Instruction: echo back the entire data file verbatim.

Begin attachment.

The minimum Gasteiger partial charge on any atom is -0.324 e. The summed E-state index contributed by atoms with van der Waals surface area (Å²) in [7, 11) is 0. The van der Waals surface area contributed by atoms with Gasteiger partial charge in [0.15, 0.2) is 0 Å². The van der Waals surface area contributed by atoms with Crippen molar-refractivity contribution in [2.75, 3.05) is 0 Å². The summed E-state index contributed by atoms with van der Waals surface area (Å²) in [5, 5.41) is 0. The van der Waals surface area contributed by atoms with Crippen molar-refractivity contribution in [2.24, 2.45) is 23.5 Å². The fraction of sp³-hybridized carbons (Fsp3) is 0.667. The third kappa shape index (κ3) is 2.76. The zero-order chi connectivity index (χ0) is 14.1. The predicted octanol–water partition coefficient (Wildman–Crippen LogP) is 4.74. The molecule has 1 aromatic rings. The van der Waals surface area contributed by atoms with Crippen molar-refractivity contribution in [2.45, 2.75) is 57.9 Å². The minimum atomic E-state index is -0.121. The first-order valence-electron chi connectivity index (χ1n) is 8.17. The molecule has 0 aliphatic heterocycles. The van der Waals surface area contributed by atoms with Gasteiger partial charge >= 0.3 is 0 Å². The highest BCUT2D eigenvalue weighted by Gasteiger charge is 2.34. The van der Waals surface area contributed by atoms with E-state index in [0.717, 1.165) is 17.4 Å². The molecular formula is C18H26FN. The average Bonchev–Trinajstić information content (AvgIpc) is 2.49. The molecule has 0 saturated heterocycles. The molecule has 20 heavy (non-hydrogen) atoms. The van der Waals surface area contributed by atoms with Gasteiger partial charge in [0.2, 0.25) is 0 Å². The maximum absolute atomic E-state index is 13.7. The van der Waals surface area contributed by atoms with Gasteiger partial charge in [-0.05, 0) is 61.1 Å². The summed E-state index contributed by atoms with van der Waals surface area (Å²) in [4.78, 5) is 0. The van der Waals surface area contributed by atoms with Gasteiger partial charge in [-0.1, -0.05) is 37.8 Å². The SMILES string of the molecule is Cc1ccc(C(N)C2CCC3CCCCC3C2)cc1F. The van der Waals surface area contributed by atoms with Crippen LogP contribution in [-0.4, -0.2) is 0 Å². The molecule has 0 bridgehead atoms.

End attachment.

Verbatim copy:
The minimum Gasteiger partial charge on any atom is -0.324 e. The summed E-state index contributed by atoms with van der Waals surface area (Å²) in [7, 11) is 0. The van der Waals surface area contributed by atoms with Gasteiger partial charge in [0.15, 0.2) is 0 Å². The van der Waals surface area contributed by atoms with Crippen molar-refractivity contribution in [2.75, 3.05) is 0 Å². The summed E-state index contributed by atoms with van der Waals surface area (Å²) in [5, 5.41) is 0. The van der Waals surface area contributed by atoms with Crippen molar-refractivity contribution in [2.24, 2.45) is 23.5 Å². The fraction of sp³-hybridized carbons (Fsp3) is 0.667. The third kappa shape index (κ3) is 2.76. The zero-order chi connectivity index (χ0) is 14.1. The predicted octanol–water partition coefficient (Wildman–Crippen LogP) is 4.74. The molecule has 1 aromatic rings. The van der Waals surface area contributed by atoms with Crippen molar-refractivity contribution in [2.45, 2.75) is 57.9 Å². The minimum atomic E-state index is -0.121. The first-order valence-electron chi connectivity index (χ1n) is 8.17. The molecule has 0 aliphatic heterocycles. The van der Waals surface area contributed by atoms with Gasteiger partial charge >= 0.3 is 0 Å². The highest BCUT2D eigenvalue weighted by Gasteiger charge is 2.34. The van der Waals surface area contributed by atoms with E-state index in [0.717, 1.165) is 17.4 Å². The molecular formula is C18H26FN. The average Bonchev–Trinajstić information content (AvgIpc) is 2.49. The molecule has 0 saturated heterocycles. The molecule has 20 heavy (non-hydrogen) atoms. The van der Waals surface area contributed by atoms with Gasteiger partial charge in [0.2, 0.25) is 0 Å². The maximum absolute atomic E-state index is 13.7. The van der Waals surface area contributed by atoms with Gasteiger partial charge in [-0.05, 0) is 61.1 Å². The summed E-state index contributed by atoms with van der Waals surface area (Å²) in [4.78, 5) is 0. The van der Waals surface area contributed by atoms with Gasteiger partial charge in [-0.1, -0.05) is 37.8 Å². The SMILES string of the molecule is Cc1ccc(C(N)C2CCC3CCCCC3C2)cc1F. The van der Waals surface area contributed by atoms with Crippen LogP contribution in [-0.4, -0.2) is 0 Å². The molecule has 0 bridgehead atoms.